Psycoanalytic Approaches to Analysis and Musical Taste

As anyone who has read this blog will know, I have developed an ongoing interest in the ways in which music conveys meaning over the last few years. This has resulted in considering many academics’ thoughts – ranging from philosophers such as Susanne Langer (Philosophy in a New Key, 1941) to musicologists such as Phil Tagg (Musical Meanings, 2013), Alan Moore (Rock the Primary Text, 2001, 2013) and many others. Over the next few weeks, I intend to document short snapshots of some of the philosophical positions I have found either useful or interesting in my work as an academic, in addition to some ideas for areas I would like to explore further. There is no room for real detail here – but the intension is for the ideas to inspire further research for both myself and others. So week one – I would like to start with psycoanalytic approaches and musical taste


I have found basic psychological approaches to understanding music interesting – although I need to say up front it is probably the area I know least about. However, when we consider music psycoanalytically, it is possible to put the songwriter/composer on the ‘metaphorical Freudian couch’ – gaining insights into factors such as personality, family background, political convictions etc – that may not be otherwise apparent. I have found this useful with my Sting book for example, when his music often subtly reflects details such as his upbringing in the north east of England, his political convictions, his relationship with his parents etc . However, where as Sting tends to depict his personality in a relatively straightforward manner (although his personae is more complex), Frank Zappa would often disguise his true self by displaying his deeper views via the lens of a character – what George Lipsetz has described as Strategic Anti Essentialism’. Concisely speaking, it is basically easier to say things when you are saying it the via the lens of someone else!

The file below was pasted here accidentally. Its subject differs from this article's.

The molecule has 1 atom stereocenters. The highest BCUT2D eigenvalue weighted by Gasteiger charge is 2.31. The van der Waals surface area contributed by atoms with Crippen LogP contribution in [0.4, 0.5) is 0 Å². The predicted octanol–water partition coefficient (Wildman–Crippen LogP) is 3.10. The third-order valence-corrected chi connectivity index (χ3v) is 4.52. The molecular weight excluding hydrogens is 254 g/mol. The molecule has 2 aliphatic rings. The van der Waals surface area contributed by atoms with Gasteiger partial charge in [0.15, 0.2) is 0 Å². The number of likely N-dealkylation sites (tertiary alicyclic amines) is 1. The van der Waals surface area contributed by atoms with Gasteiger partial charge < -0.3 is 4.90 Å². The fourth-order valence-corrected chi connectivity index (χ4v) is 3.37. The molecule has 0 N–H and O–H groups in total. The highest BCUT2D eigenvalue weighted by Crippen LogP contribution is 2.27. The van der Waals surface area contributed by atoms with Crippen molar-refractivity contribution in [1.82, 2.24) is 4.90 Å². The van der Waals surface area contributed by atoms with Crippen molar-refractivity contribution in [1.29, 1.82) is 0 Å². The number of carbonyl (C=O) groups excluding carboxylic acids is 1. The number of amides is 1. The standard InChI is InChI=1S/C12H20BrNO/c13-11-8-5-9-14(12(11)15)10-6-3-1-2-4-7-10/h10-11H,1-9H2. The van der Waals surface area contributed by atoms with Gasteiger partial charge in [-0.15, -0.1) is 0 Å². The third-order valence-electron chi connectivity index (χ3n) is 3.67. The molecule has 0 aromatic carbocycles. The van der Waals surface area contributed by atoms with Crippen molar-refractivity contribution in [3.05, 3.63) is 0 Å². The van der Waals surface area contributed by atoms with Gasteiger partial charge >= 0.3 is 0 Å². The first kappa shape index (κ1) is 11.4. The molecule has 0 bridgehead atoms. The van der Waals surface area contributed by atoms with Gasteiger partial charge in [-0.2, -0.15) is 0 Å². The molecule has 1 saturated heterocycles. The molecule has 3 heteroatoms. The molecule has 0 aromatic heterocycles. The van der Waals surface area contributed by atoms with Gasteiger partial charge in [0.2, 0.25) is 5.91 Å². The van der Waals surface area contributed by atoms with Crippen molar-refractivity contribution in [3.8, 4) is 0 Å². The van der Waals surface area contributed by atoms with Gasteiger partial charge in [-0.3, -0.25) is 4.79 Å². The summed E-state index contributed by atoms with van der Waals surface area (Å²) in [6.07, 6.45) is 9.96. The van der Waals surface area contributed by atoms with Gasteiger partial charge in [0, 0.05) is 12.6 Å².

Although it is more useful in terms of how I personally experience as opposed to analyse music, the impact of music on taste’ – or the phrase I prefer, ‘pleasure’ is also interesting, although as stated above, it is an area I have not researched fully. I have dipped in to the work of Immanuel Kant, particularly his notion of subjective and objective taste, but find the notion of been ‘disinterested’ when looking at an aesthetic object problematic. How can we simply switch off our subjectivity in order to judge something like music? Nevertheless, the difference of a piece of music being objectively ‘beautiful’ or subjectively (what Kant called) ‘agreeable’ is interesting. How can we make decisions on music being objectively beautiful? There are no set rules – so do we consider the popularity of a song As part of this discourse? The problem with this position of course is that it has often been influenced by a body called the music industry! Does the music industry actually tell us what good and bad music is? These are small questions that have big answers – and we may be beginning to move away from psycological approaches to music.

Finally, I know that there has been much research into the physiological impact of music on the senses, but have to confess I have not delved into this in any detail. The only books I have read in any detail (although a few years ago) is Hermann Von Helmholtzs’ On the Sensation of Tone (1875) and the really accessible book by Carl Wilson – Lets Talk About Love: A journey to the end of taste (2007). This book is really is worth a read – as the author attempts to understand his own aesthetic opinion of the music of Celine Deon.

So that’s it for this post. The next post will be on music and emotion

About Paul Carr

Academic working at the University of Glamorgan
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